The central bank is losing confidence that Australia's hot property market is cooling enough, particularly in Melbourne and Sydney, an economist says.
Minutes from the Reserve Bank of Australia’s August meeting – at which it decided to leave the cash rate unchanged at 1.5 per cent – reveal the board remains concerned about house price growth and the level of housing debt.
The board noted while there are some signs the property markets in Sydney and Melbourne have eased, growth in these two cities remained strong, while prices in Perth have fallen and apartment price growth in Brisbane has been weak.
“Borrowers investing in residential property had been facing higher interest rates and growth in credit to investors had eased, but overall housing credit growth had continued to outpace the relatively slow growth in household incomes,” the minutes read.
The board said there was a need to to balance the risks associated with high household debt in a low-inflation environment.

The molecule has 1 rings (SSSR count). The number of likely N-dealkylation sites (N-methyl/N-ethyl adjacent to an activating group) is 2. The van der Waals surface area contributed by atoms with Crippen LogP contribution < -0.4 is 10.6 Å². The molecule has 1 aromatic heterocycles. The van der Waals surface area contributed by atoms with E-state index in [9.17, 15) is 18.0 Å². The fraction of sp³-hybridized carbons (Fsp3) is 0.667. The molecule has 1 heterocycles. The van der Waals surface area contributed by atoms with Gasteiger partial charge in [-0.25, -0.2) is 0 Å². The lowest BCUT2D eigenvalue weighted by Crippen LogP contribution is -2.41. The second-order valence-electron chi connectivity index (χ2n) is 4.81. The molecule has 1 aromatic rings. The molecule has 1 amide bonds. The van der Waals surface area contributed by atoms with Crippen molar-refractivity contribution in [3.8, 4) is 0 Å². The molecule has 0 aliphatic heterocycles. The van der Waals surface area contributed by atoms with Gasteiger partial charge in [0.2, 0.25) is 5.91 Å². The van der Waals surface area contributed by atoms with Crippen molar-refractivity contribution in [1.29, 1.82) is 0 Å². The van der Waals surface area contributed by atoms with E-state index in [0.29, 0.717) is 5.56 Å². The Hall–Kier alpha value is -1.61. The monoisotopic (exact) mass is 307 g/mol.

ANZ head of Australian economics David Plank noted a reference in the July minutes to it being too early to tell whether regulatory measures on housing have had their full effect was absent from the August minutes.
“The Bank seems less confident that house price growth is moderating to a satisfactory degree,” he said.
The Australian Prudential Regulation Authority this year told lenders to limit growth of investor lending by 10 per cent annually and cap growth in higher risk interest-only loans to 30 per cent of new mortgages.
A skilled labour shortage and its knock on effects were another factor that informed the RBA’s decision.
“Information from liaison indicated that some employers were finding it harder to attract workers with particular skills,” the minutes read.
“If this were to broaden, wage growth could increase more quickly than forecast, which would see inflationary pressures also emerge more quickly.”
Underlying inflation was tipped to be close to two per cent in the second half of this year and edge higher over the 2018 and 2019.
The board also noted the Australian dollar had risen to levels not seen since 2015 and if it continued to climb that could dampen economic growth.
“Inflation was still expected to increase gradually as the economy strengthened.
“However, a further appreciation of the exchange rate would be expected to result in a slower pick-up in inflation and economic activity than currently forecast.”